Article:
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I have a log file like this:

2019.09.02 06:40:28 ---
2019.09.02 06:43:34 --- 
2019.09.02 06:43:41 ---

I need to read the file and get the difference between datetime "2019.09.02 06:43:34" -and- "2019.09.02 06:40:28" in hours minutes, and seconds.

while read date time message
do
    if [[ $date = $searched_date* ]] && [[ $message = *$searched_message* ]] ; then
      #how to convert $date and $time to unixtime?
    fi
done <"$LOG_FILE"

I am using AIX 7, and there is no such thing as date -d.

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ksh93's printf understands your input format, so you could use:

end=$(printf '%(%s)T' "2019.09.02 06:43:34")
start=$(printf '%(%s)T' "2019.09.02 06:40:28")
printf '%d\n' "$((1567421014-1567420828))"

or more generally:

seconds=$(printf '%(%s)T' "$date $time")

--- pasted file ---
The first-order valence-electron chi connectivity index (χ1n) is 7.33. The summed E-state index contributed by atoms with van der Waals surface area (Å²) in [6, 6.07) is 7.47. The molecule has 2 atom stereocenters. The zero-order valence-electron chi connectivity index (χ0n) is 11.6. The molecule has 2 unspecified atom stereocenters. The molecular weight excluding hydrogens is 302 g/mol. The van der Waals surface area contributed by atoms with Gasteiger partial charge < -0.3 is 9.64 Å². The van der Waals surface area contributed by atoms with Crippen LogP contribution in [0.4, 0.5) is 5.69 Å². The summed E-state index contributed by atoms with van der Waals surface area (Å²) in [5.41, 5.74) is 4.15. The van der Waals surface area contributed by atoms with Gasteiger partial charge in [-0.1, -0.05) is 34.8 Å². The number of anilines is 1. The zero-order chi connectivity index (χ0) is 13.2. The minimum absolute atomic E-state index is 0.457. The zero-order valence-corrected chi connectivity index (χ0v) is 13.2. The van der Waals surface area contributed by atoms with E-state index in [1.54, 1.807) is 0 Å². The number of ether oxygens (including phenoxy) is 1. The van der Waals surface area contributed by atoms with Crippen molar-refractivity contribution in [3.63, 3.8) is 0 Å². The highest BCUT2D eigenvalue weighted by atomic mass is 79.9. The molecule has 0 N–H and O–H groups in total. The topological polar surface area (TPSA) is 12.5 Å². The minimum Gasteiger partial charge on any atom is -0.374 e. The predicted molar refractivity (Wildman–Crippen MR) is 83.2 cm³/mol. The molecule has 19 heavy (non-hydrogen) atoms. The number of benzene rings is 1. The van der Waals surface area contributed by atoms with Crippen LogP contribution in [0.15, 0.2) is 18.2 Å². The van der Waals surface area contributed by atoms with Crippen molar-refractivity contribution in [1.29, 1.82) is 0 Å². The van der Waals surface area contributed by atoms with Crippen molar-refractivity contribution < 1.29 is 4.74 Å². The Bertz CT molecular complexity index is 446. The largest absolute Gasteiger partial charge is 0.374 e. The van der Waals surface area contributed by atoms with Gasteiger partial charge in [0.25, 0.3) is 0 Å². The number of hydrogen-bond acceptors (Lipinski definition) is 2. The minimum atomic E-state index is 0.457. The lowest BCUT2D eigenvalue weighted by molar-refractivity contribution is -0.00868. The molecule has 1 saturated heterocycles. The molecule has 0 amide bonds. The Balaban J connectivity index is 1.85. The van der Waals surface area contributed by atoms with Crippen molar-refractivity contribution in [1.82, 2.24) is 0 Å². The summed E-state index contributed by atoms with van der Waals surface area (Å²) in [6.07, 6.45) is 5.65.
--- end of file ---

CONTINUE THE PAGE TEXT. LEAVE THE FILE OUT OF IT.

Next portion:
To convert the difference in seconds to to hh:mm:ss:

printf '%d hours, %d minutes, and %d seconds\n' "$((diff / 3600))" "$(( (diff % 3600) / 60))"  "$((diff % 60))"
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  • I don't have a great reference for the printf formats, but ast-users.research.att.narkive.com/sQqnDD7A/printf-t-question is a start. – Jeff Schaller Sep 3 '19 at 17:52
  • 2
    See also this test file in the source for examples of what is supported. – Stéphane Chazelas Sep 3 '19 at 18:03
  • result for printf '%(%s)T' "2019.09.02 06:43:34" is ()T just empty, maybe it has to do something with my ksh version? – serj Sep 3 '19 at 18:55
  • The result didn't have a newline, so does it exist at the beginning of your next prompt? The code does require ksh93, so make sure you're not invoking plain "ksh". – Jeff Schaller Sep 3 '19 at 18:58
  • yes this was the problem ksh93, other code also works as expected. Tnak you. – serj Sep 3 '19 at 19:48

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